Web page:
RT33 vs MT5, side view

At size 44, the MT5s are larger and bulkier overall than my same-size RT33s. Cleats fitted, I had to push them outward slightly to avoid them bashing into the crank arms while pedaling. They also have double the RT33’s stack height from the thicker outsole.

MT5s on my feet, along with the bundled ankle-high socks.

The MT5s look like a pretty normal shoe.

Despite the slightly lower stiffness, the MT5s behaved well while I was doing high-intensity intervals on the turbo trainer – quite similar to the RT33s when clipped in. The tight heel cup, in particular, is palpable; I can feel it positively surrounding my heels as I walk around or pedal.

So far, color me impressed.

The clipless diaries, part 6: Shimano Deore PD-M530 SPD pedals

As I found myself using the turbo trainer more often, clipless pedals made more sense as they allow me to keep my feet planted while I spin high cadences during interval training. I quickly realized just how much I disliked the effort of swapping pedals between bikes, how many tools it required, and how much time it took…the added faff has the potential to discourage me from logging in my training.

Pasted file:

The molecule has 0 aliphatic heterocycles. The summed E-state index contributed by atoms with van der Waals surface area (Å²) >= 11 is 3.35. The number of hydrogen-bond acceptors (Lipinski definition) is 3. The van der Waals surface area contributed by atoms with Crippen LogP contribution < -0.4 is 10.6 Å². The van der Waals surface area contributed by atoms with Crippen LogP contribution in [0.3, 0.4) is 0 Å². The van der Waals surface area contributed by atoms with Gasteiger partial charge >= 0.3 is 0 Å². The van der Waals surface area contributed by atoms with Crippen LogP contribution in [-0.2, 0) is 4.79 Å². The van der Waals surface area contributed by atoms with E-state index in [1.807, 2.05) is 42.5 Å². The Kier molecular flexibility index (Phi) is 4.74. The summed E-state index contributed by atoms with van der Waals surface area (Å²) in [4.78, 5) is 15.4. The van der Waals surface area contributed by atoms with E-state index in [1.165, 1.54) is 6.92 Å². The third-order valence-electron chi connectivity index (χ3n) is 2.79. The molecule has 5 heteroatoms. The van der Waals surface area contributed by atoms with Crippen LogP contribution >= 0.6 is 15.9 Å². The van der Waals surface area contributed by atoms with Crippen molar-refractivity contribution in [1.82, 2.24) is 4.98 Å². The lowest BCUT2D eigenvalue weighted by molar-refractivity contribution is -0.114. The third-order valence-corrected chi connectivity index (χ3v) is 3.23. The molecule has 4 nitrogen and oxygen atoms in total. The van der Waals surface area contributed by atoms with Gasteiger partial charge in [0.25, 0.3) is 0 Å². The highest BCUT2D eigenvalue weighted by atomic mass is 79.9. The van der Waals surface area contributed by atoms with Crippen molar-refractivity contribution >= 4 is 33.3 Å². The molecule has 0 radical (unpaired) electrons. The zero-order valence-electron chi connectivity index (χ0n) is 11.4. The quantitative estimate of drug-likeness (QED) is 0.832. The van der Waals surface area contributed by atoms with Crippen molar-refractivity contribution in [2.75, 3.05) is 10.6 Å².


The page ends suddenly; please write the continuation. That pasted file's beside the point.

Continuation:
I needed another set of SPD pedals. I got a good deal on a barely used pair of Shimano’s PD-M530s. Nominally part of the Deore groupset, this is perhaps the company’s most basic SPD pedal with an external cage.

Like the Saint PD-MX80 flat pedals, the M530s thread into cranks either with a 6 mm hex wrench, or a 15 mm pedal wrench. At 455 g they’re around the same weight, too; weight weenies need not apply. They’re plenty strong, though, as is typical with Shimano pedals.

I like the workmanlike, minimalist aesthetic. No groupset branding to shout, just the Shimano logotype on the outside vertical face. In silver, those would be even stealthier and hide scratches better. Seems there’s lots of room for any mud to fall off the pedal body, too – not that I’ll be testing this, as most of my riding is on asphalt.